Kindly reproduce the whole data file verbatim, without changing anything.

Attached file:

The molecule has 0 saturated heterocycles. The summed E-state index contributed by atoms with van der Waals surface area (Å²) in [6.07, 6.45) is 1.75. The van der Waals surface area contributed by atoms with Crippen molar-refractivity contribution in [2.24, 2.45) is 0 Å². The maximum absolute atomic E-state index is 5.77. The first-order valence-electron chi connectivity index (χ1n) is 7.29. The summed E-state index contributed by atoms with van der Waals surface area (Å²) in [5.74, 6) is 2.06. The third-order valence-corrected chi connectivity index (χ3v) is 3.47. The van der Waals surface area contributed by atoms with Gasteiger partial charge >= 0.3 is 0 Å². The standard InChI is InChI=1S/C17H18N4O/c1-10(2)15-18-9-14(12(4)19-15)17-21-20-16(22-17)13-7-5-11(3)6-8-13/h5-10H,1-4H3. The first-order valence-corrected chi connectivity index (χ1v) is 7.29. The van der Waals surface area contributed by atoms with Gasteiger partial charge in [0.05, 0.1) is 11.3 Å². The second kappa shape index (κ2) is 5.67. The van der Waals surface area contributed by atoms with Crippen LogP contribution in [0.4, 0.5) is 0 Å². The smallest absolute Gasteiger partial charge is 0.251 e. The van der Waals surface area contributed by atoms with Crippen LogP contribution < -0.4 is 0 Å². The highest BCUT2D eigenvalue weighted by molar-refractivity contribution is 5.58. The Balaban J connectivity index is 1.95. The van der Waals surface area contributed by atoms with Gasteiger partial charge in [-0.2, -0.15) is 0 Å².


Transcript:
The molecule has 0 saturated heterocycles. The summed E-state index contributed by atoms with van der Waals surface area (Å²) in [6.07, 6.45) is 1.75. The van der Waals surface area contributed by atoms with Crippen molar-refractivity contribution in [2.24, 2.45) is 0 Å². The maximum absolute atomic E-state index is 5.77. The first-order valence-electron chi connectivity index (χ1n) is 7.29. The summed E-state index contributed by atoms with van der Waals surface area (Å²) in [5.74, 6) is 2.06. The third-order valence-corrected chi connectivity index (χ3v) is 3.47. The van der Waals surface area contributed by atoms with Gasteiger partial charge >= 0.3 is 0 Å². The standard InChI is InChI=1S/C17H18N4O/c1-10(2)15-18-9-14(12(4)19-15)17-21-20-16(22-17)13-7-5-11(3)6-8-13/h5-10H,1-4H3. The first-order valence-corrected chi connectivity index (χ1v) is 7.29. The van der Waals surface area contributed by atoms with Gasteiger partial charge in [0.05, 0.1) is 11.3 Å². The second kappa shape index (κ2) is 5.67. The van der Waals surface area contributed by atoms with Crippen LogP contribution in [0.4, 0.5) is 0 Å². The smallest absolute Gasteiger partial charge is 0.251 e. The van der Waals surface area contributed by atoms with Crippen LogP contribution < -0.4 is 0 Å². The highest BCUT2D eigenvalue weighted by molar-refractivity contribution is 5.58. The Balaban J connectivity index is 1.95. The van der Waals surface area contributed by atoms with Gasteiger partial charge in [-0.2, -0.15) is 0 Å².